CS100: Project 2

Revision Date: January 8, 2017

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Preamble

"What a wee little part of a person's life are his acts and his words! His real life is led in his head, and is known to none but himself." - Mark Twain

You may develop your code anywhere, but you must ensure it runs correctly under a Linux distribution before submission.

Twitter Feeds

Your task is to read in two files containing twitter feeds, merge them in reverse chronological order, and provide some basic summary information about the files.

The test input files can be obtained with these command:

    wget troll.cs.ua.edu/cs100/python/projects/tweet1.txt
    wget troll.cs.ua.edu/cs100/python/projects/tweet2.txt

You are to write a python program to accomplish this task. The names of both files will be passed to your program using the command line. You can read about how to handle command-line in the chapter entitled Input and Output in the textbook.

The output of your program should be two parts. First, the program should print to the terminal the name of the file that contained the most tweets followed by the number of tweets tweeted. In the event of a tie, print both filenames along with the number of tweets (Note: a file may be empty). Second, the program should also print the five earliest tweets along with the tweeter. Finally, the program should write to a file output, the lines from the inputted files sorted in reverse chronological order (most recent tweets first and earliest tweets at the end).

The name of your program will be twittersort.py.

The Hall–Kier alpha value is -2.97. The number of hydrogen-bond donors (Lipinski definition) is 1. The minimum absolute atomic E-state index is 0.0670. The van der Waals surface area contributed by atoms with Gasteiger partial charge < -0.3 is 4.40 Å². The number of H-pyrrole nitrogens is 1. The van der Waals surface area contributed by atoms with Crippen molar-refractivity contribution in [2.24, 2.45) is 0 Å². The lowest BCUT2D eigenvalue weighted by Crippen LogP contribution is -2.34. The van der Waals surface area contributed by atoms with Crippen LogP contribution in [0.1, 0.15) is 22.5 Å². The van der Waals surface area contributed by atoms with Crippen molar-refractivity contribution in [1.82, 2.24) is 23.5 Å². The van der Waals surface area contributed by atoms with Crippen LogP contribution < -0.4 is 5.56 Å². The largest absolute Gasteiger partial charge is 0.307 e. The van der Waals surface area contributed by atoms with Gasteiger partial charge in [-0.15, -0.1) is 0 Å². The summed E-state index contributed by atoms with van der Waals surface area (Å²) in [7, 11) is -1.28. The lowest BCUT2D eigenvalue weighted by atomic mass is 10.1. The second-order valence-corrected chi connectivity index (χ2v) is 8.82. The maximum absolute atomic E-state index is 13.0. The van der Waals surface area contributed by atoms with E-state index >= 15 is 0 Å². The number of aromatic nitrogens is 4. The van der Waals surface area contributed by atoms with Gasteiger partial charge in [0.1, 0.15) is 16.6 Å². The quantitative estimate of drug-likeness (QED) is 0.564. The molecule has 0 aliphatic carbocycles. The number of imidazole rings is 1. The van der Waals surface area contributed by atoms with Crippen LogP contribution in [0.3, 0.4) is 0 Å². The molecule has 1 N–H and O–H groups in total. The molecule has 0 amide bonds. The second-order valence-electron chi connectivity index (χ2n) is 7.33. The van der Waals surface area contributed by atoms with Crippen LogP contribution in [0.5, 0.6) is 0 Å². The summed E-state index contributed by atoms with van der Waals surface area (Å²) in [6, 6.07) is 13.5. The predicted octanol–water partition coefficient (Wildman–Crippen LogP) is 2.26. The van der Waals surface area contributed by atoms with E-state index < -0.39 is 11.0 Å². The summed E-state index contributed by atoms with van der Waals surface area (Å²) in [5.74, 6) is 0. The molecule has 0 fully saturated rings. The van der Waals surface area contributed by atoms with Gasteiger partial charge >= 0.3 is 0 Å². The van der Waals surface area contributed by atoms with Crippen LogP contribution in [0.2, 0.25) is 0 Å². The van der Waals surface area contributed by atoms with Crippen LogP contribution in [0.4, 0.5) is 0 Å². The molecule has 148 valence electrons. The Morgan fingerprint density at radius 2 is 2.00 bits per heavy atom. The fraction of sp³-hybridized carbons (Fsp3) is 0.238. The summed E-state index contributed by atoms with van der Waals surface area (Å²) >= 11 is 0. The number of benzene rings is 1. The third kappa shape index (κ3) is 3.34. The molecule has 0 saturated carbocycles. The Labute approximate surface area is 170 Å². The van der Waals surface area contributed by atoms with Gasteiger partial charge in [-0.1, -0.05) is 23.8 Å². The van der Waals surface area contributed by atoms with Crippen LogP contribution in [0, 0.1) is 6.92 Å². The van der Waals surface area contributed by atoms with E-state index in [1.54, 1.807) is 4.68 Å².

Reading from files

Once you get the name of a file from the command line, you will need to read the text in the given file and build a record for each line in the file. To read the text in a file, you should use the Scanner class, which you can retrieve with:

    wget http://troll.cs.ua.edu/cs100/python/projects/scanner.py

Run this command in the same directory as your project files. Read the chapter entitled More on Input in the textbook on how to read in a file. You should use the proper function for reading each field of the record. For instance, note that the readtoken function of a Scanner object will break up a quoted string into individual tokens. To get the full tweet without breaking up the string, you will need to use a different function.

File Format

Each input file will contain a list of records with one record appearing on each line of the file. The format of a record is as follows:

    @TWEETER "TWEET" YEAR MONTH DAY HR:MN:SC	

Your job will be to read in each file and for each line in the file, create a record with the above information. In the above format, a tweet is a string that can contain a list of tokens. Also, HR:MN:SC should be treated as a single field of the record, the time. Note, you should remove the '@' symbol from each tweeter's name.

An Example

Suppose the two files each contained a single line.

File 1:

    @poptardsarefamous	"Sometimes I wonder 2 == b or !(2 == b)"	2013 10 1 13:46:42 
    @nohw4me	"i have no idea what my cs prof is saying"	2013 10 1 12:07:14